Students Sue Over Tuition
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Out-of-State Students Sue Over Illigal Immigrant Tuition Break
Attorneys representing non-resident California college students filed a class-action lawsuit against the state Wednesday, arguing against a state education policy that allows lower tuition for illegal immigrants than fees paid by American students from out of state.
The suit filed on behalf of nearly 60,000 out-of-state college students from 19 states claims California circumvented federal law in 2002, granting resident status to illegal aliens for tuition purposes at California's public colleges, including the University of California and California State University systems.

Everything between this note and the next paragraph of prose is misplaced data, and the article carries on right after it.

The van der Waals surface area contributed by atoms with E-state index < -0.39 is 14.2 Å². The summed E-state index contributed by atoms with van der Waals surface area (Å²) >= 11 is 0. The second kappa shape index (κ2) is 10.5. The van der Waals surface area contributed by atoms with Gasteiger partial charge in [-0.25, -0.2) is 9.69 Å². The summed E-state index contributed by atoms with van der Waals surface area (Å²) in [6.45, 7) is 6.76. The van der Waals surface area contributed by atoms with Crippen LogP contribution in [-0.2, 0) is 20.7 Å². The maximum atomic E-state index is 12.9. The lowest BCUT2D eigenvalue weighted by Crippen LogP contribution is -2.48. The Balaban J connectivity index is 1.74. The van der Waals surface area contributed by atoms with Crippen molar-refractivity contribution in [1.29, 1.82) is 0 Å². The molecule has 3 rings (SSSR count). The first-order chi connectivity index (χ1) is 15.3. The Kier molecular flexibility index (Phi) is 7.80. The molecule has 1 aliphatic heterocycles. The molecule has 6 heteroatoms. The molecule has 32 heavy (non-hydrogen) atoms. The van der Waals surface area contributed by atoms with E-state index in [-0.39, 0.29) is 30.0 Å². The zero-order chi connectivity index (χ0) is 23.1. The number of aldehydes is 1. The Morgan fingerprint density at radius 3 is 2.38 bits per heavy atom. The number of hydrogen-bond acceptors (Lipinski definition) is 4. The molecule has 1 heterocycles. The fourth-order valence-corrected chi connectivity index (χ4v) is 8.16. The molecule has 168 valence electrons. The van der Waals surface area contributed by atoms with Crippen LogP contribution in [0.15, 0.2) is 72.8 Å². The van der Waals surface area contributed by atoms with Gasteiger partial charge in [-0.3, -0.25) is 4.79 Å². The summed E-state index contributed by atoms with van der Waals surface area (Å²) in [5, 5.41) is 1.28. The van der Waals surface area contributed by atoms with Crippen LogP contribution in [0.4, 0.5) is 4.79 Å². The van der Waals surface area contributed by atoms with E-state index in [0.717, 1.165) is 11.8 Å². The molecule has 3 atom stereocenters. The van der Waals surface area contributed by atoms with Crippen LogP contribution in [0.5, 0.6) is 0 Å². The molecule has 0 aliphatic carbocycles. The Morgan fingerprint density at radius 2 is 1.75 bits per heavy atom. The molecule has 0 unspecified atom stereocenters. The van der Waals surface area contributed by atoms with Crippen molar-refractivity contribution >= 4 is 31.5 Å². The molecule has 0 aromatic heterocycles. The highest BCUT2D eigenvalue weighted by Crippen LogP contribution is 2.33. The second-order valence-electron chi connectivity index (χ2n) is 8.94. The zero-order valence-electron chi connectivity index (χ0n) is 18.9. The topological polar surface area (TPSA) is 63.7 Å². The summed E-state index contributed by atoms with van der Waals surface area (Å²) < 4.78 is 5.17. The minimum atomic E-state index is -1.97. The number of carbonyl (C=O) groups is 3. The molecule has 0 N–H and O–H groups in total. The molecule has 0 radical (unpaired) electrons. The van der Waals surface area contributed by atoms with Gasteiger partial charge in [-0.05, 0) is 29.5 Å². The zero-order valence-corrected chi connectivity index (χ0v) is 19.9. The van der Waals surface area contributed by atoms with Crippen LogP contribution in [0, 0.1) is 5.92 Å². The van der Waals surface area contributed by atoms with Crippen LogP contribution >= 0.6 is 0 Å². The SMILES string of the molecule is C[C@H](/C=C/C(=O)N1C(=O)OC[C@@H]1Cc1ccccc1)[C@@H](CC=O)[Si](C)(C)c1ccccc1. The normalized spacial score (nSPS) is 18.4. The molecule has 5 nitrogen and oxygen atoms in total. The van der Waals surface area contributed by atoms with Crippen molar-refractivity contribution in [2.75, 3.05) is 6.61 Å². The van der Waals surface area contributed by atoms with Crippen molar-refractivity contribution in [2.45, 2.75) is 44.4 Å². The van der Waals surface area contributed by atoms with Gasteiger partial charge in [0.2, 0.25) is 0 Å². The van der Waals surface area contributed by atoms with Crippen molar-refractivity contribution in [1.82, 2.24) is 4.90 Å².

Nine students brought the suit, which seeks to repeal the 2002 law that saves illegal immigrant students between $10,000 to $20,000 a year in out-of-state fees.
"It's pretty ridiculous how much more we pay," U.C. Davis student and Hawaii native Chaning Jang said. "They are giving these kind of tuition kickbacks to illegal immigrants that are not even going to work here when they are done with college."
Meanwhile, many students who benefit from the law say they would be forced out of school by the higher fees if the law is rolled back.
One CSUS student named Enrique graduated from high school in California after immigrating to the U.S. from Mexico when he was 12 years old. "I've been here ten years and they barely moved to this state," Enrique said. "I've been living here and paying taxes and everything. We deserve to have that."
Students must have three years residence in the state and have graduated from a California high school to receive the in-state tuition rates.
California is one of nine states that currently offers discounted tuition to illegal immigrants. A similar lawsuit has also been filed in Kansas.
(This story was provided by News10 KXTV Sacramento.)